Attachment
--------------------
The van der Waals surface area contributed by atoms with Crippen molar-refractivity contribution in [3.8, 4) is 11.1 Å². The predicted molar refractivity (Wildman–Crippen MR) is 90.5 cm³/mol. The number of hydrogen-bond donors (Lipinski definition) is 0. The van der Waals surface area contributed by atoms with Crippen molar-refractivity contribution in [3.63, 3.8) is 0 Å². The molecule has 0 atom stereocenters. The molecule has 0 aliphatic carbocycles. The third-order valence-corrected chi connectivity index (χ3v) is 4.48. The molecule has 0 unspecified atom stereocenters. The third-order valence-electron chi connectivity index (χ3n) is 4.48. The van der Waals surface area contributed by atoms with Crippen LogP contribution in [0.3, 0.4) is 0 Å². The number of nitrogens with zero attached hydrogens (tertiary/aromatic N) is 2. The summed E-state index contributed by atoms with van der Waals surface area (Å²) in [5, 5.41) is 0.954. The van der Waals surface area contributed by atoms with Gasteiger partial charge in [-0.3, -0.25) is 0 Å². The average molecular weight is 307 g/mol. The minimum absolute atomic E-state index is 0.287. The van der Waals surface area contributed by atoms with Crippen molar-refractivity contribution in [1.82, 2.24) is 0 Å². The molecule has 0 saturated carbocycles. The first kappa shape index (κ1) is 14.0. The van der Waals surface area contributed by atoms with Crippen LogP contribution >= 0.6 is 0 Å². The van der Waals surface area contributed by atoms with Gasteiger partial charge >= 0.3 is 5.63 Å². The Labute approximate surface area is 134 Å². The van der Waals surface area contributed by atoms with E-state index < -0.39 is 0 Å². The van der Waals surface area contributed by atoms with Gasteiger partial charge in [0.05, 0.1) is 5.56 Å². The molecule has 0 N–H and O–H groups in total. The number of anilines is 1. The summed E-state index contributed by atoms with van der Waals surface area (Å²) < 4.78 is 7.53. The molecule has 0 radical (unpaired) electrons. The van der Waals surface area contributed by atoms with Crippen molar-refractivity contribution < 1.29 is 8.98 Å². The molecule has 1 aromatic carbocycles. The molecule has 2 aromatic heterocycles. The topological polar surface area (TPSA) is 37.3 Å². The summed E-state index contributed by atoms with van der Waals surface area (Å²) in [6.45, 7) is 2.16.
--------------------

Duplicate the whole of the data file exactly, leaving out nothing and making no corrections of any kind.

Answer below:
The van der Waals surface area contributed by atoms with Crippen molar-refractivity contribution in [3.8, 4) is 11.1 Å². The predicted molar refractivity (Wildman–Crippen MR) is 90.5 cm³/mol. The number of hydrogen-bond donors (Lipinski definition) is 0. The van der Waals surface area contributed by atoms with Crippen molar-refractivity contribution in [3.63, 3.8) is 0 Å². The molecule has 0 atom stereocenters. The molecule has 0 aliphatic carbocycles. The third-order valence-corrected chi connectivity index (χ3v) is 4.48. The molecule has 0 unspecified atom stereocenters. The third-order valence-electron chi connectivity index (χ3n) is 4.48. The van der Waals surface area contributed by atoms with Crippen LogP contribution in [0.3, 0.4) is 0 Å². The number of nitrogens with zero attached hydrogens (tertiary/aromatic N) is 2. The summed E-state index contributed by atoms with van der Waals surface area (Å²) in [5, 5.41) is 0.954. The van der Waals surface area contributed by atoms with Gasteiger partial charge in [-0.3, -0.25) is 0 Å². The average molecular weight is 307 g/mol. The minimum absolute atomic E-state index is 0.287. The van der Waals surface area contributed by atoms with Crippen molar-refractivity contribution in [1.82, 2.24) is 0 Å². The molecule has 0 saturated carbocycles. The first kappa shape index (κ1) is 14.0. The van der Waals surface area contributed by atoms with Crippen LogP contribution >= 0.6 is 0 Å². The van der Waals surface area contributed by atoms with Gasteiger partial charge >= 0.3 is 5.63 Å². The Labute approximate surface area is 134 Å². The van der Waals surface area contributed by atoms with E-state index < -0.39 is 0 Å². The van der Waals surface area contributed by atoms with Gasteiger partial charge in [0.05, 0.1) is 5.56 Å². The molecule has 0 N–H and O–H groups in total. The number of anilines is 1. The summed E-state index contributed by atoms with van der Waals surface area (Å²) < 4.78 is 7.53. The molecule has 0 radical (unpaired) electrons. The van der Waals surface area contributed by atoms with Crippen molar-refractivity contribution < 1.29 is 8.98 Å². The molecule has 1 aromatic carbocycles. The molecule has 2 aromatic heterocycles. The topological polar surface area (TPSA) is 37.3 Å². The summed E-state index contributed by atoms with van der Waals surface area (Å²) in [6.45, 7) is 2.16.